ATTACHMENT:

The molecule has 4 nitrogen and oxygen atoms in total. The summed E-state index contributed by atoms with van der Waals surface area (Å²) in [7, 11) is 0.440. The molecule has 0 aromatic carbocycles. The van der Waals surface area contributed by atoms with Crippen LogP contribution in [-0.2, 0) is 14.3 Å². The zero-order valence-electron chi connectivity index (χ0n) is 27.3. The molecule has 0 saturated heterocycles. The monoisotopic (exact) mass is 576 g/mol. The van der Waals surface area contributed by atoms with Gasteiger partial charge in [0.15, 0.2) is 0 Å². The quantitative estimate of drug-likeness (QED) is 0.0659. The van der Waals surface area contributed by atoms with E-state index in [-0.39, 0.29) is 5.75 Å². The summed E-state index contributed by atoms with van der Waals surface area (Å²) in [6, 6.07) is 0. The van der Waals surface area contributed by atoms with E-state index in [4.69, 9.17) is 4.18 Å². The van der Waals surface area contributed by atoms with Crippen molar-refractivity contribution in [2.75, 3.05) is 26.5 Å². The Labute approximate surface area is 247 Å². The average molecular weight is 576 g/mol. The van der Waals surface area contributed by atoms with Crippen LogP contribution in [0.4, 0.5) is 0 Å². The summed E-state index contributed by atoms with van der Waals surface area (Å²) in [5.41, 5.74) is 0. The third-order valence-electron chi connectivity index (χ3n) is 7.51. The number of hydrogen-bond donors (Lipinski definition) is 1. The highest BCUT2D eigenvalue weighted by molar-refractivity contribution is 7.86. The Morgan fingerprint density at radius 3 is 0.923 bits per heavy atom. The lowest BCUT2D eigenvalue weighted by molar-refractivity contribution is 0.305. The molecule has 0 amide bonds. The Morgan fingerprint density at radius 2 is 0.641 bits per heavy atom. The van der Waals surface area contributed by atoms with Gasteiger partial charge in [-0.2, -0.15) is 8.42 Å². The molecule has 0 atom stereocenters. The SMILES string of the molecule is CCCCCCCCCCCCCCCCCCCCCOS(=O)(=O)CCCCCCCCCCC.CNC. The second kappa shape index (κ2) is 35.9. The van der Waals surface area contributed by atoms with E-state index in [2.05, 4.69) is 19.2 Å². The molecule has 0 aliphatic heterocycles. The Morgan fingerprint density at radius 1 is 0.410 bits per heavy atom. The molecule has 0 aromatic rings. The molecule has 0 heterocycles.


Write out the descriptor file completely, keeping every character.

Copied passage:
The molecule has 4 nitrogen and oxygen atoms in total. The summed E-state index contributed by atoms with van der Waals surface area (Å²) in [7, 11) is 0.440. The molecule has 0 aromatic carbocycles. The van der Waals surface area contributed by atoms with Crippen LogP contribution in [-0.2, 0) is 14.3 Å². The zero-order valence-electron chi connectivity index (χ0n) is 27.3. The molecule has 0 saturated heterocycles. The monoisotopic (exact) mass is 576 g/mol. The van der Waals surface area contributed by atoms with Gasteiger partial charge in [0.15, 0.2) is 0 Å². The quantitative estimate of drug-likeness (QED) is 0.0659. The van der Waals surface area contributed by atoms with E-state index in [-0.39, 0.29) is 5.75 Å². The summed E-state index contributed by atoms with van der Waals surface area (Å²) in [6, 6.07) is 0. The van der Waals surface area contributed by atoms with E-state index in [4.69, 9.17) is 4.18 Å². The van der Waals surface area contributed by atoms with Crippen molar-refractivity contribution in [2.75, 3.05) is 26.5 Å². The Labute approximate surface area is 247 Å². The average molecular weight is 576 g/mol. The van der Waals surface area contributed by atoms with Crippen LogP contribution in [0.4, 0.5) is 0 Å². The summed E-state index contributed by atoms with van der Waals surface area (Å²) in [5.41, 5.74) is 0. The third-order valence-electron chi connectivity index (χ3n) is 7.51. The number of hydrogen-bond donors (Lipinski definition) is 1. The highest BCUT2D eigenvalue weighted by molar-refractivity contribution is 7.86. The Morgan fingerprint density at radius 3 is 0.923 bits per heavy atom. The lowest BCUT2D eigenvalue weighted by molar-refractivity contribution is 0.305. The molecule has 0 amide bonds. The Morgan fingerprint density at radius 2 is 0.641 bits per heavy atom. The van der Waals surface area contributed by atoms with Gasteiger partial charge in [-0.2, -0.15) is 8.42 Å². The molecule has 0 atom stereocenters. The SMILES string of the molecule is CCCCCCCCCCCCCCCCCCCCCOS(=O)(=O)CCCCCCCCCCC.CNC. The second kappa shape index (κ2) is 35.9. The van der Waals surface area contributed by atoms with E-state index in [2.05, 4.69) is 19.2 Å². The molecule has 0 aliphatic heterocycles. The Morgan fingerprint density at radius 1 is 0.410 bits per heavy atom. The molecule has 0 aromatic rings. The molecule has 0 heterocycles.